The Keep-A-Pitchinin or the Mormon Pioneer Was Human

Article

Contents

Utah pioneers have not been known for their humor, but Keep-A-Pitchinin, one of the West’s first illustrated journals and humor periodicals, testified to a warmer, more human side than had been seen of the Mormons in Utah. Led by publisher and editor George J. Taylor, eldest son of John Taylor, Keep-A-Pitchinin, was written by distinguished men of talent, usually under pseudonyms. The journal’s consistent victim was the Godbeite “New Movement” that had begun to divide members of The Church of Jesus Christ of Latter-day Saints in Utah. In addition to working against the Godbeite movement, it also served as a humorous relief when emotions ran high about immediate and local concerns, such as polygamy, the U.S. Census, the Danites, and even a Relief Society work project. The Keep-A-Pitchinin was characterized by satire, sarcasm, puns, and “spelling and grammatical gaucherie,” as were popular in nineteenth-century humor. The periodical gleefully satirized the ultimate downfall of the Godbeites, but declined after the demise of the “New Movement” because the journal no longer had a sustaining purpose.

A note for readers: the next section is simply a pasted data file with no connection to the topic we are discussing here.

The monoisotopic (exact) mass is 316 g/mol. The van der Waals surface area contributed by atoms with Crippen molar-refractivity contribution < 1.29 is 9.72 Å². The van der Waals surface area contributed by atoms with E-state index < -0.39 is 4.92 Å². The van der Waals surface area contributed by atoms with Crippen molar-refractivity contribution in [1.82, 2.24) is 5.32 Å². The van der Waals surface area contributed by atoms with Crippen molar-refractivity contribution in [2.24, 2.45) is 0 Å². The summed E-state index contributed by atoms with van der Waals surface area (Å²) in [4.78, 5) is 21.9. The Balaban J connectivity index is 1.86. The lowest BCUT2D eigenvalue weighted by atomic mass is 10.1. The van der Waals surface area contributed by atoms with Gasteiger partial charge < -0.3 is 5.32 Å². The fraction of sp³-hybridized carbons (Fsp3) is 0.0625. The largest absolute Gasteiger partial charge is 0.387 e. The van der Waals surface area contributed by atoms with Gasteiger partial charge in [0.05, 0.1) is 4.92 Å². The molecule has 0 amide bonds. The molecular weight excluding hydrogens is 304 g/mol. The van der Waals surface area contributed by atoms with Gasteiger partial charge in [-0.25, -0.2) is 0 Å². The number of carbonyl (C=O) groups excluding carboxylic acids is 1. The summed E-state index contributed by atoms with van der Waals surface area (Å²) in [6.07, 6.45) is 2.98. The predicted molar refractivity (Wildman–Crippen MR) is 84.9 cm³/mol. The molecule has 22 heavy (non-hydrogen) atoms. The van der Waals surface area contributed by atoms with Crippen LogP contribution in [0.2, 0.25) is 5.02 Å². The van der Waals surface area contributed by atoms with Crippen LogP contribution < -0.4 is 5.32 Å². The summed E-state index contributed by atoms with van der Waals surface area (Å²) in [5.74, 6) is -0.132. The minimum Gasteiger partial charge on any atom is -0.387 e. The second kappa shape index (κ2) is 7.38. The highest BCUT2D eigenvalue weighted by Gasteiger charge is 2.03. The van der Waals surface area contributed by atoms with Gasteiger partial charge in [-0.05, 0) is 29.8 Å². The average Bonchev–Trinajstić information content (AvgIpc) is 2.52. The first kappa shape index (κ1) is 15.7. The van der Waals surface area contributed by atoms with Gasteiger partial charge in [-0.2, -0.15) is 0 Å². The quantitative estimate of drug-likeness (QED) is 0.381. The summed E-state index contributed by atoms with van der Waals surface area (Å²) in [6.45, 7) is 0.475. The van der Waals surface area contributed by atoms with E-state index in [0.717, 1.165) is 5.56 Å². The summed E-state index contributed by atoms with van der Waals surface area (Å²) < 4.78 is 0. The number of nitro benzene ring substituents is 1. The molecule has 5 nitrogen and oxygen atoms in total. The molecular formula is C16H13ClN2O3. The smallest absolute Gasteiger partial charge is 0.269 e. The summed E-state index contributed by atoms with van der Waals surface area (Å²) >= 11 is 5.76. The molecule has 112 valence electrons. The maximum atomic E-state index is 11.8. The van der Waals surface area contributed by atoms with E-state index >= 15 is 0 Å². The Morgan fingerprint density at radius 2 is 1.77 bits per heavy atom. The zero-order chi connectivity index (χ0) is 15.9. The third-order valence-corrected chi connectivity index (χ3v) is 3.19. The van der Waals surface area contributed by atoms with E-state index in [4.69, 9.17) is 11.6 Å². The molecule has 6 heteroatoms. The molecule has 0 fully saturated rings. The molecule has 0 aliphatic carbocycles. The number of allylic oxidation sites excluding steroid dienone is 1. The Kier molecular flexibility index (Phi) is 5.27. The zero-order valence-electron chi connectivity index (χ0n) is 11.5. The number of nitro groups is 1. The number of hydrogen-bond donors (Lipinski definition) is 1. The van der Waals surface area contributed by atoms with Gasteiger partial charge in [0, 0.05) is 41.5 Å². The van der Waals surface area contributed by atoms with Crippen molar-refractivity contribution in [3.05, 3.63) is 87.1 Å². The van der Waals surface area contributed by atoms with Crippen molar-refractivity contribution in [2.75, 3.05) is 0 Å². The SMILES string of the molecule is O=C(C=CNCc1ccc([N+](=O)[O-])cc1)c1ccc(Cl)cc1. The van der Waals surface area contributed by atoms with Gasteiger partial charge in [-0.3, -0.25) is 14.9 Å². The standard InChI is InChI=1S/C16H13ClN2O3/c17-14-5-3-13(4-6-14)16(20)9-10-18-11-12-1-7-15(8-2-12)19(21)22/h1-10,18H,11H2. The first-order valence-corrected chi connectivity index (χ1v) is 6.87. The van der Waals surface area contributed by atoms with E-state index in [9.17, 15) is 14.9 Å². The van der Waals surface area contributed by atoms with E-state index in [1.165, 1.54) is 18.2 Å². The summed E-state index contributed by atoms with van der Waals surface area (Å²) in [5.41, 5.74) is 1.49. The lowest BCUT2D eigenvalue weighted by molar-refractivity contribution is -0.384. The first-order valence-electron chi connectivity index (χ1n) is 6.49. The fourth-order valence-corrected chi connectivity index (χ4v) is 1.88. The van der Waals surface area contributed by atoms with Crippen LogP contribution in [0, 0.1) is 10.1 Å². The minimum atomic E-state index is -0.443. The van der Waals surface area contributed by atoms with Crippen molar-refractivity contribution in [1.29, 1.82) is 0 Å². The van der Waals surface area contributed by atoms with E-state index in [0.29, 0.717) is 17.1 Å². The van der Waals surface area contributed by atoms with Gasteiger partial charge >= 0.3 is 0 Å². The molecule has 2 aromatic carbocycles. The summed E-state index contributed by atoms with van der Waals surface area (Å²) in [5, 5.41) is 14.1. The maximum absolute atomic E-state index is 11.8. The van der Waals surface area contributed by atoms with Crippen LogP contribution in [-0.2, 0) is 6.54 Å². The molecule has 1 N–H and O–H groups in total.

Purchase this Issue

Share This Article With Someone

Share This Article With Someone